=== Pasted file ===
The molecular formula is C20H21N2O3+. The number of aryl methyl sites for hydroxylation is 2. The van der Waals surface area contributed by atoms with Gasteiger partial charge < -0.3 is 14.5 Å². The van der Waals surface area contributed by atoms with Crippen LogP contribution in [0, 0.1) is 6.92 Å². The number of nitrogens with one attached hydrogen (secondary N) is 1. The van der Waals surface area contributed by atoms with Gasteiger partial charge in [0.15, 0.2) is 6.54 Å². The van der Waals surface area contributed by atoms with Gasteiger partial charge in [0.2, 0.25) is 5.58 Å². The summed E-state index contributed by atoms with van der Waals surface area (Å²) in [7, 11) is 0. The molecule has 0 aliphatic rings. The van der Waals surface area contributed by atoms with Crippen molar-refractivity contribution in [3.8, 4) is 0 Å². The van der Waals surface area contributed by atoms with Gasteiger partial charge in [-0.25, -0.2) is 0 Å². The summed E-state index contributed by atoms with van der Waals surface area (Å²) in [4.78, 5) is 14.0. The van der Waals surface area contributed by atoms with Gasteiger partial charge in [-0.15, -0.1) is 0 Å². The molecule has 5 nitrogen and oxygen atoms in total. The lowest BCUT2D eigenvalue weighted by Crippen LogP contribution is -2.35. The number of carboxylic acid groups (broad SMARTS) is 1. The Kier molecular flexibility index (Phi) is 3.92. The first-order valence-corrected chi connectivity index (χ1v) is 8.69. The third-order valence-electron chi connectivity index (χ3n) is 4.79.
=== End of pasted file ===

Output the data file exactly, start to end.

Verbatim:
The molecular formula is C20H21N2O3+. The number of aryl methyl sites for hydroxylation is 2. The van der Waals surface area contributed by atoms with Gasteiger partial charge < -0.3 is 14.5 Å². The van der Waals surface area contributed by atoms with Crippen LogP contribution in [0, 0.1) is 6.92 Å². The number of nitrogens with one attached hydrogen (secondary N) is 1. The van der Waals surface area contributed by atoms with Gasteiger partial charge in [0.15, 0.2) is 6.54 Å². The van der Waals surface area contributed by atoms with Gasteiger partial charge in [0.2, 0.25) is 5.58 Å². The summed E-state index contributed by atoms with van der Waals surface area (Å²) in [7, 11) is 0. The molecule has 0 aliphatic rings. The van der Waals surface area contributed by atoms with Crippen molar-refractivity contribution in [3.8, 4) is 0 Å². The van der Waals surface area contributed by atoms with Gasteiger partial charge in [-0.25, -0.2) is 0 Å². The summed E-state index contributed by atoms with van der Waals surface area (Å²) in [4.78, 5) is 14.0. The van der Waals surface area contributed by atoms with Gasteiger partial charge in [-0.15, -0.1) is 0 Å². The molecule has 5 nitrogen and oxygen atoms in total. The lowest BCUT2D eigenvalue weighted by Crippen LogP contribution is -2.35. The number of carboxylic acid groups (broad SMARTS) is 1. The Kier molecular flexibility index (Phi) is 3.92. The first-order valence-corrected chi connectivity index (χ1v) is 8.69. The third-order valence-electron chi connectivity index (χ3n) is 4.79.